TALKING
HEADS


Audiovisual
Speech Recognition
in-the-wild

Audio-visual (AV) Automatic Speech Recognition (ASR) refers to the problem of recognizing speech using both audio and video information. Seminal work in psychology has shown that speech is not a purely auditory process but the way that the listener perceives speech is also through the tracking and recognition of the spatiotemporal visual patterns associated with the lips and mouth movement.

Over the past years, this correlation of the AV information has been occasionally explored by the speech and computer vision communities in order to develop more robust ASR systems for cases in which the auditory environment is noisy (e.g. low quality audio, noise, and multiple speakers). However, the problem of AV ASR has been studied only within relatively small size data sets, most of which are collected in laboratory conditions.

TalkingHeads goes beyond the state-of-the-art by addressing the problem of AV ASR in videos collected from real-world multimedia database using end-to-end Deep Learning methods.

On 7 September ’17, we are co-organizing a workshop on Lip-reading using Deep Learning methods as part of the BMVC-2017 conference at Imperial College London. Submit your papers and/or extended abstracts!

Combining Residual Networks with LSTMs for Lipreading


Abstract

We propose an end-to-end deep learning architecture for word-level visual speech recognition. The system is a combination of spatiotemporal convolutional, residual and bidirectional Long Short-Term Memory networks. We trained and evaluated it on the Lipreading In-The-Wild benchmark, a challenging database of 500-size vocabulary consisting of video excerpts from BBC TV broadcasts. The proposed network attains word accuracy equal to 83.0%, yielding 6.8% absolute improvement over the current state-of-the-art.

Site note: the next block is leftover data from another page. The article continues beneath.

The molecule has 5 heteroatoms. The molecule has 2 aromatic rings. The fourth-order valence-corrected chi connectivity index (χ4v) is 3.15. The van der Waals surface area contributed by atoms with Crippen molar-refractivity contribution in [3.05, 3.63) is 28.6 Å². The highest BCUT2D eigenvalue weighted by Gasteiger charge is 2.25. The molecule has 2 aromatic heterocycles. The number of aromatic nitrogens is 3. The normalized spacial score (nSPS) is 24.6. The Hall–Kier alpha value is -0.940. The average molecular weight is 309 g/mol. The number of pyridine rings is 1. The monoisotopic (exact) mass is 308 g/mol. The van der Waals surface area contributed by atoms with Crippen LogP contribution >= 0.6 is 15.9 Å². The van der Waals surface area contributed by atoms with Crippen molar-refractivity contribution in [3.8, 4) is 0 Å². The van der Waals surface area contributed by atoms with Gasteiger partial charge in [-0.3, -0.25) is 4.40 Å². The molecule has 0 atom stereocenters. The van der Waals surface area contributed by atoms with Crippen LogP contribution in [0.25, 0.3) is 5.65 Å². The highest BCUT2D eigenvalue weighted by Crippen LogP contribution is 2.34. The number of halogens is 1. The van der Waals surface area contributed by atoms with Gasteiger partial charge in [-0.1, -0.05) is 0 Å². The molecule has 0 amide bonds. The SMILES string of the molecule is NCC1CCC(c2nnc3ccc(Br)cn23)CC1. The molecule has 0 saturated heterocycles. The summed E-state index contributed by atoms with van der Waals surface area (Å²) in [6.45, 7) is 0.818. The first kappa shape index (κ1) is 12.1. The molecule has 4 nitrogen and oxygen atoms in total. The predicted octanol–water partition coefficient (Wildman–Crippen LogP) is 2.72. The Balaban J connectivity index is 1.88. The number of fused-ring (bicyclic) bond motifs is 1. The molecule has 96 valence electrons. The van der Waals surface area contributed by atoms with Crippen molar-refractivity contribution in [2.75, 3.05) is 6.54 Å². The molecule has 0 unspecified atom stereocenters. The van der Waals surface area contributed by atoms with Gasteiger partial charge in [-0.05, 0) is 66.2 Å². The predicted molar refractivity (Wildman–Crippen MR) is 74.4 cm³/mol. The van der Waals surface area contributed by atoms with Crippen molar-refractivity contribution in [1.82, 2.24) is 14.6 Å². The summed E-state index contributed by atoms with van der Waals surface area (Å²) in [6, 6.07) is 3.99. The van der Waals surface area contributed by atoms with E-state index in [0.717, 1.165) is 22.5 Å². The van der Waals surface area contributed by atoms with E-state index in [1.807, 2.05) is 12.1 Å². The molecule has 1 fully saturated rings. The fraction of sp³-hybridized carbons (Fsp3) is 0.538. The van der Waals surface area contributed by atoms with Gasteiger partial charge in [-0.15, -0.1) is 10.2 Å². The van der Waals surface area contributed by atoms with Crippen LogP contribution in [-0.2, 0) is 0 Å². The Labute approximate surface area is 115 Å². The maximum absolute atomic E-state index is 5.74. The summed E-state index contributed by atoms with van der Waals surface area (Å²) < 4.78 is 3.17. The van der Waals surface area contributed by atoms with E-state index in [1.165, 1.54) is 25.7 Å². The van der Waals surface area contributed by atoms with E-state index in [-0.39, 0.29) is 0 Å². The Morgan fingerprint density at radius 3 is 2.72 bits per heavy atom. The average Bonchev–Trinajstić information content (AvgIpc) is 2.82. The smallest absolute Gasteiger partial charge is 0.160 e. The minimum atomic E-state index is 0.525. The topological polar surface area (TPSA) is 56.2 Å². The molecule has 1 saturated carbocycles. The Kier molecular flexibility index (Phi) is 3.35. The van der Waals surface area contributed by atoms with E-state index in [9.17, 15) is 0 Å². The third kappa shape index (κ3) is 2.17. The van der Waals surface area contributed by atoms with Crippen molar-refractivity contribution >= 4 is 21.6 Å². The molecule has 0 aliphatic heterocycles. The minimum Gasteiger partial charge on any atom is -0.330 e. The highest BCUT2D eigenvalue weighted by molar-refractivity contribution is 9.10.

Accepted at Interspeech-2017 (Stockholm, Sweden)

Themos Stafylakis

Marie Curie Research Fellow

Themos Stafylakis is a Marie Curie Research fellow in the School of Computer Science at the University of Nottingham.

He was a Post Doctoral Researcher at Centre de Recherche Informatique de Montréal (CRIM) in Canada, working with Dr Patrick Kenny on the problems of Speaker Recognition and Speaker Diarization. His main research interests are Deep Learning and Bayesian approaches to Speech and Speaker Recognition and Computer Vision.

Georgios Tzimiropoulos

Project Supervisor

Georgios (Yorgos) Tzimiropoulos is an Assistant Professor in the School of Computer Science at the University of Nottingham and member of the Computer Vision Laboratory.

He has worked on the problems of object detection and tracking, alignment and pose estimation, and recognition with humans and faces being the focal point of his research. He has approached these problems mainly using tools from Mathematical Optimization and Machine Learning. His current focus is on Deep Learning.

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